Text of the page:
How do Thanksgiving traditions come to be?

Varick Chittenden

As Stephen Colbert says, “Thanksgiving is a magical time of year when families across the country join together to raise America’s obesity statistics. Personally, I love Thanksgiving traditions: watching football, making pumpkin pie, and saying the magic phrase that sends your aunt storming out of the dining room to sit in her car.”

According to Wikipedia — that all-knowing source of knowledge these days — modern Thanksgiving, which may be the most tradition-filled of any American holiday, began this way:

“The event that some Americans commonly call the ‘First Thanksgiving’ was celebrated by the Pilgrims [in the fall of 1621] to give thanks to God for guiding them safely to the New World. The first Thanksgiving feast lasted three days, providing enough food for 53 Pilgrims and 90 Native Americans. The feast consisted of fish (cod, eel and bass) and shellfish (clams, lobster and mussels), wild fowl (ducks, geese, swans, and turkey), venison, berries and fruit, vegetables (peas, pumpkin, beetroot and possibly wild or cultivated onion), harvest grains (barley and wheat), and the Three Sisters: beans, dried Indian maize or corn, and squash. The New England colonists were accustomed to regularly celebrating “thanksgivings” — days of prayer thanking God for blessings such as military victory or the end of a drought.”

Actually, historians tell us that the first Thanksgiving was not in Plymouth after all. It was at Berkeley Plantation near Jamestown, Va., in 1519, when colonists also were grateful for a great harvest. But, not so fast. Others insist it was 50 years before either of those, when Pedro Menendez de Aviles came ashore with nearly a thousand sailors and civilians to a grassy spot on the Matanzas River in north Florida near the future St. Augustine, to celebrate the first Christian Mass in America. A great meal followed and thanks were offered to their God.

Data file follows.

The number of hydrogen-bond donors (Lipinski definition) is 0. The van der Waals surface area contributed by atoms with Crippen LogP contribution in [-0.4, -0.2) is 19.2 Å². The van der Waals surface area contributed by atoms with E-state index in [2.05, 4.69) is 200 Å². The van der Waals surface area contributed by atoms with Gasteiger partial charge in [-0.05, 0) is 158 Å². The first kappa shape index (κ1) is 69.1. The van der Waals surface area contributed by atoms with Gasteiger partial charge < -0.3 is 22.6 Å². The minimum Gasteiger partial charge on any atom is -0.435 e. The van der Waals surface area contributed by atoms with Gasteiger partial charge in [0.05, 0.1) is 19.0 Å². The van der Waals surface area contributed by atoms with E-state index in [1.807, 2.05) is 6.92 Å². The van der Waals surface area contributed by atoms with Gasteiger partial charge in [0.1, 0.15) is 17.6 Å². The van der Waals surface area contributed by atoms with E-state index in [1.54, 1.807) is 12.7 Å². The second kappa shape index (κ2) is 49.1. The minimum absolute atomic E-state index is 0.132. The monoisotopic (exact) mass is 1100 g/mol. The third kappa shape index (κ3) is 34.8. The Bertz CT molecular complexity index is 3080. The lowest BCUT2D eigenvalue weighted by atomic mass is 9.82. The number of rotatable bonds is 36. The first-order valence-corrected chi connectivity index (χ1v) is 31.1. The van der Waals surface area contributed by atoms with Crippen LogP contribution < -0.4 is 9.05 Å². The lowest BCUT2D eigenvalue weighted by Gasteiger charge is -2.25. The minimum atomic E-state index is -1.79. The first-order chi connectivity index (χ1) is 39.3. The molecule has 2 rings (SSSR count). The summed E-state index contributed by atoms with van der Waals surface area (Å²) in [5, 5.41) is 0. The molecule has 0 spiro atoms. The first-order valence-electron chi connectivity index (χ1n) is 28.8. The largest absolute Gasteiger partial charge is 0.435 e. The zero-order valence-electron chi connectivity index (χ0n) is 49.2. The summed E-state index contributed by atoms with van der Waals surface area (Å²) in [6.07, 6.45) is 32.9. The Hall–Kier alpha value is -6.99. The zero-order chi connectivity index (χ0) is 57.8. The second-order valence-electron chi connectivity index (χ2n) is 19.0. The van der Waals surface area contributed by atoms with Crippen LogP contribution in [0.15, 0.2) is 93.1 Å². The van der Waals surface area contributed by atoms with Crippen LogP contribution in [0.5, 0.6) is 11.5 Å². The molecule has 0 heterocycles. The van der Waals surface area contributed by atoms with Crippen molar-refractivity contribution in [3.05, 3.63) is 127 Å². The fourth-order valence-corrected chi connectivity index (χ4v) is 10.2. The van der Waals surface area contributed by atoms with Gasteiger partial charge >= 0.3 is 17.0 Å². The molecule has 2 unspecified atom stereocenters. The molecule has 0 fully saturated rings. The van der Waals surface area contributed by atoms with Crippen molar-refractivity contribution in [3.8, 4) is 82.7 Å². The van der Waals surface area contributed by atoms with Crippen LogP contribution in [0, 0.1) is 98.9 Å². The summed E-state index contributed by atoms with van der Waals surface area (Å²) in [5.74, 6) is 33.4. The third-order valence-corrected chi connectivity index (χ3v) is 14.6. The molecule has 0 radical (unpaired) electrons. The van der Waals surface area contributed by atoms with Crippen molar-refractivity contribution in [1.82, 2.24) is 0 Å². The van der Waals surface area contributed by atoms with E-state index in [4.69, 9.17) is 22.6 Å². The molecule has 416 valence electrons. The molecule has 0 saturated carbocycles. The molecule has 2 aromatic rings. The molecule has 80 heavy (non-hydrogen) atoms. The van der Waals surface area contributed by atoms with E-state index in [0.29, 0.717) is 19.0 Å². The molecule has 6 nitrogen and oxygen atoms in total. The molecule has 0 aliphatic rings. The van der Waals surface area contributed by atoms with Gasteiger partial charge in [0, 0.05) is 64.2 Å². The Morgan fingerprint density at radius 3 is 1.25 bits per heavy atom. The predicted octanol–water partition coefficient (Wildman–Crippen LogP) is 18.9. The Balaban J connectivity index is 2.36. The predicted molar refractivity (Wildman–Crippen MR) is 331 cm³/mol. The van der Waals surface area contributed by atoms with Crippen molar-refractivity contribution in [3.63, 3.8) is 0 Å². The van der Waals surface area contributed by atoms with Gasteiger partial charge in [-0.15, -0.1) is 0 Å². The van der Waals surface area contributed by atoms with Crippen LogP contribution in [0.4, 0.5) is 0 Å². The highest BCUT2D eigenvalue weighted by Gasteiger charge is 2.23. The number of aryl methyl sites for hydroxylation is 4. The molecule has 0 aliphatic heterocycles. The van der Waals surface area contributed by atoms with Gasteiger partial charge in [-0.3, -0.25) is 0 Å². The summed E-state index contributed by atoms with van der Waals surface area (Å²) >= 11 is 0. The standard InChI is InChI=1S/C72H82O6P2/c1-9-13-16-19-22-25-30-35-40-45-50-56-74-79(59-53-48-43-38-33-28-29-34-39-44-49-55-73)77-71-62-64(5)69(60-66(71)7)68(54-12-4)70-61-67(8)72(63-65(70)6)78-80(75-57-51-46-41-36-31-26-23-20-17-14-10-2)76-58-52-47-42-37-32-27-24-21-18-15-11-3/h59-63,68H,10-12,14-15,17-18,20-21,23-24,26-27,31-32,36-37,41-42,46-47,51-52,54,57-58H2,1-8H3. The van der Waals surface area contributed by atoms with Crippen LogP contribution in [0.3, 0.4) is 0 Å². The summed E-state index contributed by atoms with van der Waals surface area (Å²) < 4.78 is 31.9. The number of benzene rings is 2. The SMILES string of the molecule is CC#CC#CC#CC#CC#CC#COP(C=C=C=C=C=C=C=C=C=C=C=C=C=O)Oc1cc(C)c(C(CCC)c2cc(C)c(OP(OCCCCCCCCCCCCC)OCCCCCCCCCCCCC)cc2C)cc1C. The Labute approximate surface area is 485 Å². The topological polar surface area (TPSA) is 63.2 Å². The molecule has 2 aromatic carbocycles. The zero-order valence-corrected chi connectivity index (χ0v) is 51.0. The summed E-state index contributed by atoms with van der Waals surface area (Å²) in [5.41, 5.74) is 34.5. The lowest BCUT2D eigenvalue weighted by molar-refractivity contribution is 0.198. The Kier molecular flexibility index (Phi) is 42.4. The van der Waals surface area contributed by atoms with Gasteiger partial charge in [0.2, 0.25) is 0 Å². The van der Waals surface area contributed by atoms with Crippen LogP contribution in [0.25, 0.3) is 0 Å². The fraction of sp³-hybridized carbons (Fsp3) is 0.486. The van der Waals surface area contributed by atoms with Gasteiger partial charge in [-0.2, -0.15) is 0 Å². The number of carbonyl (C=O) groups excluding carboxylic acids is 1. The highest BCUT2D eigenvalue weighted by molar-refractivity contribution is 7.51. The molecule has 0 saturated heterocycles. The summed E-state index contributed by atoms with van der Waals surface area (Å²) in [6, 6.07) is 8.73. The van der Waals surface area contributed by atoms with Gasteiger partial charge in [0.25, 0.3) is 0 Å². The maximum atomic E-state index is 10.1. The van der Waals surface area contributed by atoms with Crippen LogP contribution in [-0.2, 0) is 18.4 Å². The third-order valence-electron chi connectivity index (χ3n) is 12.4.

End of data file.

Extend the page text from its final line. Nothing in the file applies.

As a folklorist, I’m often interested in the context of human events, the big picture. Besides the what that happened, I want to know about the who, where, when, why and how. Large celebrations — festivals — almost always include food and meals. Think of Christmas, Easter, Passover, Mother’s Day and the Fourth of July, for instance. But Thanksgiving is the one that’s about food and lots of it.

For many families, the traditions are very predictable, almost set in stone. All of the family gathers at least once in the day or weekend. You go to Grandma’s house as long as you can because that is home. Everybody brings food and family members have their specialties. The menu is fixed: turkey and all the trimmings, mashed and sweet potatoes, green bean casserole, other vegetables — if you’re lucky, from someone’s own garden — cranberry sauce (a discussion inevitably occurs over homemade versus canned) and desserts, pies, especially pumpkin, pecan, apple or sweet potato. There can be variations, too. Vegetarians and vegans may have a say in a modern menu; some families will add familiar ethnic choices from their own childhoods: lasagna or manicotti, kielbasa, collard greens, noodle pudding, falafel or egg rolls, for instance. Dare I say it, eating to excess is a long-standing tradition for celebrations. It’s a time of license, ignoring the rules, so a second serving of turkey or pie is surely allowed. You wouldn’t want to offend the cooks.

[Editor’s note: This is a truncated version of this story. For the full version, please see NNY Living in print or subscribe.]

Varick Chittenden is senior folklorist and director of special projects for Traditional Arts in Upstate New York and Professor Emeritus of Humanities at SUNY Canton. A version of this column previously appeared in Voices: A Journal of New York Folklore. Reprinted with permission of the New York Folklore Society.